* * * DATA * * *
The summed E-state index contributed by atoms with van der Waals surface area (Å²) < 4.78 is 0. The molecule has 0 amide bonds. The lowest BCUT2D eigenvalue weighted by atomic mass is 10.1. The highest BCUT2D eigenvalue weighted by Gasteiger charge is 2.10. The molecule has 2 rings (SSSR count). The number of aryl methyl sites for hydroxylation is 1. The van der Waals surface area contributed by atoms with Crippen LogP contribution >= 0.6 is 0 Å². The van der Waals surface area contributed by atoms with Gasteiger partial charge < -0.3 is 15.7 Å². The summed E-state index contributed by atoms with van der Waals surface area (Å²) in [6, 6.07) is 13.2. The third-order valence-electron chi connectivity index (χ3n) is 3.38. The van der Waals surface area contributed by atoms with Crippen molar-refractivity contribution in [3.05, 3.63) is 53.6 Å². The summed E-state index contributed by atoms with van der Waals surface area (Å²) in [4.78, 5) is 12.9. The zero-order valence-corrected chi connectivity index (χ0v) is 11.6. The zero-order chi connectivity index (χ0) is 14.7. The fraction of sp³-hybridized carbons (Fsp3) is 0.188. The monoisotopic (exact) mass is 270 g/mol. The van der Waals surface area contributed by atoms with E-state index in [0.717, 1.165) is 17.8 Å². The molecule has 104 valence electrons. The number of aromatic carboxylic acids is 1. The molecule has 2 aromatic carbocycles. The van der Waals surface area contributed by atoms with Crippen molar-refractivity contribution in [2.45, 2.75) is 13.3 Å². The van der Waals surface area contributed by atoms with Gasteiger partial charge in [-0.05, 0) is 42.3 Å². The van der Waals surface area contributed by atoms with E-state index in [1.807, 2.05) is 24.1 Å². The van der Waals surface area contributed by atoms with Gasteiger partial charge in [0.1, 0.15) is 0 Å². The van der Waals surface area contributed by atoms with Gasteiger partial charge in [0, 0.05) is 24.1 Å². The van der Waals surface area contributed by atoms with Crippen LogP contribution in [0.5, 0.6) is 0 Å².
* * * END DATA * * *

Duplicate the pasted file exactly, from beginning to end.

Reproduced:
The summed E-state index contributed by atoms with van der Waals surface area (Å²) < 4.78 is 0. The molecule has 0 amide bonds. The lowest BCUT2D eigenvalue weighted by atomic mass is 10.1. The highest BCUT2D eigenvalue weighted by Gasteiger charge is 2.10. The molecule has 2 rings (SSSR count). The number of aryl methyl sites for hydroxylation is 1. The van der Waals surface area contributed by atoms with Crippen LogP contribution >= 0.6 is 0 Å². The van der Waals surface area contributed by atoms with Gasteiger partial charge < -0.3 is 15.7 Å². The summed E-state index contributed by atoms with van der Waals surface area (Å²) in [6, 6.07) is 13.2. The third-order valence-electron chi connectivity index (χ3n) is 3.38. The van der Waals surface area contributed by atoms with Crippen molar-refractivity contribution in [3.05, 3.63) is 53.6 Å². The summed E-state index contributed by atoms with van der Waals surface area (Å²) in [4.78, 5) is 12.9. The zero-order valence-corrected chi connectivity index (χ0v) is 11.6. The zero-order chi connectivity index (χ0) is 14.7. The fraction of sp³-hybridized carbons (Fsp3) is 0.188. The monoisotopic (exact) mass is 270 g/mol. The van der Waals surface area contributed by atoms with E-state index in [0.717, 1.165) is 17.8 Å². The molecule has 104 valence electrons. The number of aromatic carboxylic acids is 1. The molecule has 2 aromatic carbocycles. The van der Waals surface area contributed by atoms with Crippen molar-refractivity contribution in [2.45, 2.75) is 13.3 Å². The van der Waals surface area contributed by atoms with Gasteiger partial charge in [-0.05, 0) is 42.3 Å². The van der Waals surface area contributed by atoms with E-state index in [1.807, 2.05) is 24.1 Å². The van der Waals surface area contributed by atoms with Gasteiger partial charge in [0.1, 0.15) is 0 Å². The van der Waals surface area contributed by atoms with Gasteiger partial charge in [0, 0.05) is 24.1 Å². The van der Waals surface area contributed by atoms with Crippen LogP contribution in [0.5, 0.6) is 0 Å².